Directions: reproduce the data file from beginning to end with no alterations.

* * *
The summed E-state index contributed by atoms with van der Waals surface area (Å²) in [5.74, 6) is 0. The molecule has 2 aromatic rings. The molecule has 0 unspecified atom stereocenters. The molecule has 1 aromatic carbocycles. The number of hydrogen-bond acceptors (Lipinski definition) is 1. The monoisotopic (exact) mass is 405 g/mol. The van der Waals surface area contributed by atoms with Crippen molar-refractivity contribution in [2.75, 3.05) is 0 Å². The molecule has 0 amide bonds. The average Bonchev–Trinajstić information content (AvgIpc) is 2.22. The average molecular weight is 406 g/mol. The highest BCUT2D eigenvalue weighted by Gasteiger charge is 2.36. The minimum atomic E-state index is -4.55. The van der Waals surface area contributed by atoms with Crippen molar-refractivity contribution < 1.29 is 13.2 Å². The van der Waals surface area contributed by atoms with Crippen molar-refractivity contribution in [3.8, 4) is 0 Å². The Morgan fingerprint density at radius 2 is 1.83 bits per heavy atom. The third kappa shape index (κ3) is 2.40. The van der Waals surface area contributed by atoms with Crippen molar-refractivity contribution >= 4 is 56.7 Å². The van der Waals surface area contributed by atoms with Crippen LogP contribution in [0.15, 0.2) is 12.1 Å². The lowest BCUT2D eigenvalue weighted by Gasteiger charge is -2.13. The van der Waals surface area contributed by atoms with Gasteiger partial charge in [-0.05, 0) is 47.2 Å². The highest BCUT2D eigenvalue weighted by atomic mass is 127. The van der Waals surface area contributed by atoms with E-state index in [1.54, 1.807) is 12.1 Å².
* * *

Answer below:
The summed E-state index contributed by atoms with van der Waals surface area (Å²) in [5.74, 6) is 0. The molecule has 2 aromatic rings. The molecule has 0 unspecified atom stereocenters. The molecule has 1 aromatic carbocycles. The number of hydrogen-bond acceptors (Lipinski definition) is 1. The monoisotopic (exact) mass is 405 g/mol. The van der Waals surface area contributed by atoms with Crippen molar-refractivity contribution in [2.75, 3.05) is 0 Å². The molecule has 0 amide bonds. The average Bonchev–Trinajstić information content (AvgIpc) is 2.22. The average molecular weight is 406 g/mol. The highest BCUT2D eigenvalue weighted by Gasteiger charge is 2.36. The minimum atomic E-state index is -4.55. The van der Waals surface area contributed by atoms with Crippen molar-refractivity contribution < 1.29 is 13.2 Å². The van der Waals surface area contributed by atoms with Crippen molar-refractivity contribution in [3.8, 4) is 0 Å². The Morgan fingerprint density at radius 2 is 1.83 bits per heavy atom. The third kappa shape index (κ3) is 2.40. The van der Waals surface area contributed by atoms with Crippen molar-refractivity contribution >= 4 is 56.7 Å². The van der Waals surface area contributed by atoms with Crippen LogP contribution in [0.15, 0.2) is 12.1 Å². The lowest BCUT2D eigenvalue weighted by Gasteiger charge is -2.13. The van der Waals surface area contributed by atoms with Gasteiger partial charge in [-0.05, 0) is 47.2 Å². The highest BCUT2D eigenvalue weighted by atomic mass is 127. The van der Waals surface area contributed by atoms with E-state index in [1.54, 1.807) is 12.1 Å².